"Shot by Shot" offers a time-tested take, providing tools, rules, and a wealth of glorious examples from cinema history. Applying these insights effectively is up to the filmmaker, but whether you’re heading for a career in game design, animation, storyboard illustration, or want to create content in the aspect ratio of TikTok, this is a bargain secondhand for as little as a fiver at World of Books or Oxfam.


Making Movies by Sidney Lumet

In a reply on Twitter, this was recommended to me by my old friend Matt Cooper. Matt is a BAFTA shortlisted/RTS nominated scriptwriter and filmmaker with credits from EastEnders to Emmerdale. As a long-time collaborator of some 30+ years from the halcyon days of the indie-film-making Leeds mafia, I picked up a copy, knowing I was probably onto something good. I’m very glad I did.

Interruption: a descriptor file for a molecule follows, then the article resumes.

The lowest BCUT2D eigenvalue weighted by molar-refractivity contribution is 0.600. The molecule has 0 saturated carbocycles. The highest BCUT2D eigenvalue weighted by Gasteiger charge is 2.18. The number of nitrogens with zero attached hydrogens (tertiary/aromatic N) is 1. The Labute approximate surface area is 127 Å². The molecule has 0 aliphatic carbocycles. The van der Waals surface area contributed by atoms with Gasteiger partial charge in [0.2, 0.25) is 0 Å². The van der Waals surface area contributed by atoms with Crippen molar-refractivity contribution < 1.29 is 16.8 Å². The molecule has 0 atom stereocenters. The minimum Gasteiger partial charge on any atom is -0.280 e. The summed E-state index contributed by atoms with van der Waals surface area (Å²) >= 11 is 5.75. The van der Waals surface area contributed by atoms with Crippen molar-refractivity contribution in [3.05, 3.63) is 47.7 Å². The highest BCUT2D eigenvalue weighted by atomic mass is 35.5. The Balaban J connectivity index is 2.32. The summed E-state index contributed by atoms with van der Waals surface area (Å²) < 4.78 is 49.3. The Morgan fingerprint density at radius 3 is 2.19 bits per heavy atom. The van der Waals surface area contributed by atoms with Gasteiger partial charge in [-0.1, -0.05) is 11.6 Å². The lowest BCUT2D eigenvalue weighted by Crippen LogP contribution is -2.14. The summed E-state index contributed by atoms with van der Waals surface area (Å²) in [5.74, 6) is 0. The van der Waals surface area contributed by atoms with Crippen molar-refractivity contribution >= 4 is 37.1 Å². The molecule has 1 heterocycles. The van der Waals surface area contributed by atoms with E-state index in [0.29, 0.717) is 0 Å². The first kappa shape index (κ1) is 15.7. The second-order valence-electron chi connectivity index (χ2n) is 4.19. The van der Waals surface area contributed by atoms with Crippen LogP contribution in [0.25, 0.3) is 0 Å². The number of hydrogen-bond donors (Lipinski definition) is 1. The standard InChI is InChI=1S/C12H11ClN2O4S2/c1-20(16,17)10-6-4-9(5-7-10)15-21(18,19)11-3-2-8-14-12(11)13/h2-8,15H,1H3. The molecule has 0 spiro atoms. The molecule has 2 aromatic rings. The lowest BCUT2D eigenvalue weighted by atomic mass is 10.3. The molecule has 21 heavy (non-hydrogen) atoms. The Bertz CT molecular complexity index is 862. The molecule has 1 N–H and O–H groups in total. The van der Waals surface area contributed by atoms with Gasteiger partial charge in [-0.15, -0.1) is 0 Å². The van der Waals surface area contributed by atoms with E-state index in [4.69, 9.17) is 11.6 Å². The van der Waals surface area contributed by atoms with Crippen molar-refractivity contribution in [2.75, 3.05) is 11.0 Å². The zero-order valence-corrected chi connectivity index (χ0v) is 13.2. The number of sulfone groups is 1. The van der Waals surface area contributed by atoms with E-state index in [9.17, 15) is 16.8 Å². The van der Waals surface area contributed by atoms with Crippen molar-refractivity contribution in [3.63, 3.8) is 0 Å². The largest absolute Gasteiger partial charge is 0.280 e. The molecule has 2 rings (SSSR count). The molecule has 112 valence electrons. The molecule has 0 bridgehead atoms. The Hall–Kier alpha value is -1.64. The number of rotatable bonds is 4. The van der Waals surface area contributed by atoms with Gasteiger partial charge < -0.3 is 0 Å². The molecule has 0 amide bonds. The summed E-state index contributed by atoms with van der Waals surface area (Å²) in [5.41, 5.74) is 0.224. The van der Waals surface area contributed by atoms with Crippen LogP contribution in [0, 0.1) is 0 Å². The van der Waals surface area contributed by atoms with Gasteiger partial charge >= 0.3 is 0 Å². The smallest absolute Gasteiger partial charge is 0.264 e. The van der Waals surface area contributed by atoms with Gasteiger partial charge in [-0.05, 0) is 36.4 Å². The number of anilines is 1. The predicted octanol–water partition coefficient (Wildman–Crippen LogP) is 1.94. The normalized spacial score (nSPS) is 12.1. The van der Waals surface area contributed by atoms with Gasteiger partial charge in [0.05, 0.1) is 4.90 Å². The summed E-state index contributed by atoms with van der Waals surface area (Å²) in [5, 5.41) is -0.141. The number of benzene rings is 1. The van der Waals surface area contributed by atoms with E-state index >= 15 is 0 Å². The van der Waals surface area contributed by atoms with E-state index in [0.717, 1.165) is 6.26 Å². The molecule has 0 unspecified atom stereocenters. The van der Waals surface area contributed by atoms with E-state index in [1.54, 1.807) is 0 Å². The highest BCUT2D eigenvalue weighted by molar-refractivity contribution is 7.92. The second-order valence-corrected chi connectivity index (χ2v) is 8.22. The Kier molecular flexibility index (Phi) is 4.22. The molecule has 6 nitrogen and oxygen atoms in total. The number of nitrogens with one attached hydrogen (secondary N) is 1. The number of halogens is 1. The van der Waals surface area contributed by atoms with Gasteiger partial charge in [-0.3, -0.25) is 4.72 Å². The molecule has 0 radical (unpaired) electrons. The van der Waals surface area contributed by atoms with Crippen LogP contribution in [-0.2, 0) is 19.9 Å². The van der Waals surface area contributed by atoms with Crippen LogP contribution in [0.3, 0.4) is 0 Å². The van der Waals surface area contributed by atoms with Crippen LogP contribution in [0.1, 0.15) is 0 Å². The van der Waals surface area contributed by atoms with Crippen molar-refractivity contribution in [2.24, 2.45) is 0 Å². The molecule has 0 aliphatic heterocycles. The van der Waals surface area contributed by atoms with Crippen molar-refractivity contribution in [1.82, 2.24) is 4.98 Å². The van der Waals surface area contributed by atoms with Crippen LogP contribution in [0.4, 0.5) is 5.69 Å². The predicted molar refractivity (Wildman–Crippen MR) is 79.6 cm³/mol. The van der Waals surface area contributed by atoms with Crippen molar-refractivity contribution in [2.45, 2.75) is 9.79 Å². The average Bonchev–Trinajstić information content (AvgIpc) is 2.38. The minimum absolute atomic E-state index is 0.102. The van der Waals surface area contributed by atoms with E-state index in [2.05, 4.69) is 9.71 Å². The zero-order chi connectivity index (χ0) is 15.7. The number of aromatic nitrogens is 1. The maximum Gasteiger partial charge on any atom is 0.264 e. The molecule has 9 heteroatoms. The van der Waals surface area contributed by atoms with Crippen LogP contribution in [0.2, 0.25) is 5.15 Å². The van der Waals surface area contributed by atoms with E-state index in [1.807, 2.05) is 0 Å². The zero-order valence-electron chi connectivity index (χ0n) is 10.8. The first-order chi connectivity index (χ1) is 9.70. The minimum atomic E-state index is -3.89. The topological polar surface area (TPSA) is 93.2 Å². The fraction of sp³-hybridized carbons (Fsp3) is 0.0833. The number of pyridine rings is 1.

With critically acclaimed movies under his belt like 12 Angry Men [1957], Serpico [1973], Dog Day Afternoon [1975], and Network [1976], Lumet’s words are a gift for anyone curious about the filmmaking process. Dripping with on-set anecdotes, this is a seminal work on wrangling the best from performers and the overall creative method, told in Lumet’s trademark pragmatic style and easy to read, non-technical, entirely relatable, and wholly unpretentious. I worked in the features industry back when I was young enough to embrace a young man’s game, and making films is hard work, tricky, and packed with challenges—but it's also rewarding. As runners and production assistants, we’d grumble in our ignorance that directors had it easy, just picking the right people to handle everything on their behalf and being two-faced to the talent. However, Lumet clearly demonstrates just how essential and involved a director's role truly is. Why does a director pick a certain script or keep actors genuine across so many takes? How can you stage a big shootout in New York with extras and taxicabs or satisfy studio bosses? "Making Movies" is the perfect insider's view from start to finish, packed to the rafters with clear, honest, inspiring insights you can take to any production, regardless of size and scope.